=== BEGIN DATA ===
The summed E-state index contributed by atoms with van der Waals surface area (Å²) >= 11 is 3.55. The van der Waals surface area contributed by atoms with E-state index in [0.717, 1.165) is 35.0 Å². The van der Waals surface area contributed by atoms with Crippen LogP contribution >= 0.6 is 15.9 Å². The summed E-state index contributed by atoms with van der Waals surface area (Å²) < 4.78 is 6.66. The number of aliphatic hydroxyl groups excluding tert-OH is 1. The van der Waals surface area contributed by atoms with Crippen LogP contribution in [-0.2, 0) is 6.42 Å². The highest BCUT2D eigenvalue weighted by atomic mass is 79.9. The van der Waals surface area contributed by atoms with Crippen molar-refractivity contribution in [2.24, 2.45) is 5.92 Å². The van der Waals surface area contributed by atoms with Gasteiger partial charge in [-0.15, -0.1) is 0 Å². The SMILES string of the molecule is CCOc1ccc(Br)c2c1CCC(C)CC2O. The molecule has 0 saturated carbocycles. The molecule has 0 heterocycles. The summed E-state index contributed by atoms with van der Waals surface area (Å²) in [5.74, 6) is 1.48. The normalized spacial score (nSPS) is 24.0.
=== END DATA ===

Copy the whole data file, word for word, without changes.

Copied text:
The summed E-state index contributed by atoms with van der Waals surface area (Å²) >= 11 is 3.55. The van der Waals surface area contributed by atoms with E-state index in [0.717, 1.165) is 35.0 Å². The van der Waals surface area contributed by atoms with Crippen LogP contribution >= 0.6 is 15.9 Å². The summed E-state index contributed by atoms with van der Waals surface area (Å²) < 4.78 is 6.66. The number of aliphatic hydroxyl groups excluding tert-OH is 1. The van der Waals surface area contributed by atoms with Crippen LogP contribution in [-0.2, 0) is 6.42 Å². The highest BCUT2D eigenvalue weighted by atomic mass is 79.9. The van der Waals surface area contributed by atoms with Crippen molar-refractivity contribution in [2.24, 2.45) is 5.92 Å². The van der Waals surface area contributed by atoms with Gasteiger partial charge in [-0.15, -0.1) is 0 Å². The SMILES string of the molecule is CCOc1ccc(Br)c2c1CCC(C)CC2O. The molecule has 0 saturated carbocycles. The molecule has 0 heterocycles. The summed E-state index contributed by atoms with van der Waals surface area (Å²) in [5.74, 6) is 1.48. The normalized spacial score (nSPS) is 24.0.